The pandemic-imposed shift to remote teaching in higher education has inspired many instructors to implement teaching strategies, including feedback and assessment strategies, that they hadn’t previously used. This, therefore, seems like an ideal time to do some data collection to find out from students how these strategies were received. You might use the data to inform future offerings of your course.
One way to collect the data is through end-of-semester course evaluations. At McGill University, every academic unit has a course evaluation questionnaire. In addition, instructors may customize that unit questionnaire by adding up to three questions to the questionnaire of each course they teach. If you’re thinking of adding questions, first check your unit’s current questionnaire to be sure your questions don’t overlap with any already on the questionnaire. Writing course evaluation questions can be tricky, though. Can you figure out why the following questionnaire prompts are potentially problematic? (Suggestions appear at the end of this post.)
- The activities in class and the video assignment helped me learn.
- The activities in class (e.g., think-pair-share, one minute papers) helped me learn.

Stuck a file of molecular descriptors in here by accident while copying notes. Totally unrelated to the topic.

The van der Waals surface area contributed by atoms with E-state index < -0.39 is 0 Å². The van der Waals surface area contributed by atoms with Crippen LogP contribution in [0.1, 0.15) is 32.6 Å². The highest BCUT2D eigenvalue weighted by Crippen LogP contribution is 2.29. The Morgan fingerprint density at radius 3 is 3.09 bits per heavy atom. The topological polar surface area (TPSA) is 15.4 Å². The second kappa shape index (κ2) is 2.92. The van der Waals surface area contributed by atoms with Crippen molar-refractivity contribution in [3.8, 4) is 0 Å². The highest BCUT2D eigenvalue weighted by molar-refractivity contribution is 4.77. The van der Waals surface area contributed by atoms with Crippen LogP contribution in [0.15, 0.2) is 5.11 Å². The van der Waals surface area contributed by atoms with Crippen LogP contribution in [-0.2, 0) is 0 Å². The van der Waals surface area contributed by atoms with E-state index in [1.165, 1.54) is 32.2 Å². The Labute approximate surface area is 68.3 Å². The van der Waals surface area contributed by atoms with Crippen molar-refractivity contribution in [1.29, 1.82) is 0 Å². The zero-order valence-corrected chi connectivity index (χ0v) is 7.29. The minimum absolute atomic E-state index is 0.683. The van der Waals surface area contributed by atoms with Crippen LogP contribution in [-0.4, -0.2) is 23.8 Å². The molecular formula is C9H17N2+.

- I attended class on a regular basis.
- The instructor has up-to-date knowledge of the subject matter.
Check TLS’ Creating Meaningful Course Evaluation Questionnaires resource document—available in English and French on this page—to see better phrasings of these prompts. Guidelines for writing prompts, along with example prompts, start on p. 9 (English version).
If you’re short of inspiration for creating your own questions, TLS’ bank of recommended questions (starting on p. 3 of the resource document) offers over 100 questions you can choose from.
McGill instructors who would like feedback on their questions are welcome to schedule a consultation with Teaching and Learning Services.
Why the questionnaire prompts are potentially problematic:
- If you ask for feedback on more than one aspect of your course or teaching per question, it will be difficult for students to respond if only one of the options has helped them learn. In turn, you won’t know from the responses which of the options helped students learn.
- Students may not understand teaching jargon, such as think-pair-share and one minute papers.
- “Regular” is a relative term. You and your students may have different perceptions of what “regular” is.
- Students are not necessarily well-placed to assess instructors’ knowledge of subject matter.
Image credit: QA by Sergey Novosyolov, RU in the Thin Set 107 Collection
Associate Director, Faculty and Teaching Development, and Senior Academic Associate, at McGill's Teaching and Learning Services; former Senior Faculty Lecturer at the McGill Writing Centre; area of specialization: Second Language Education; loves teaching and learning!
(Photo credit: Owen Egan)
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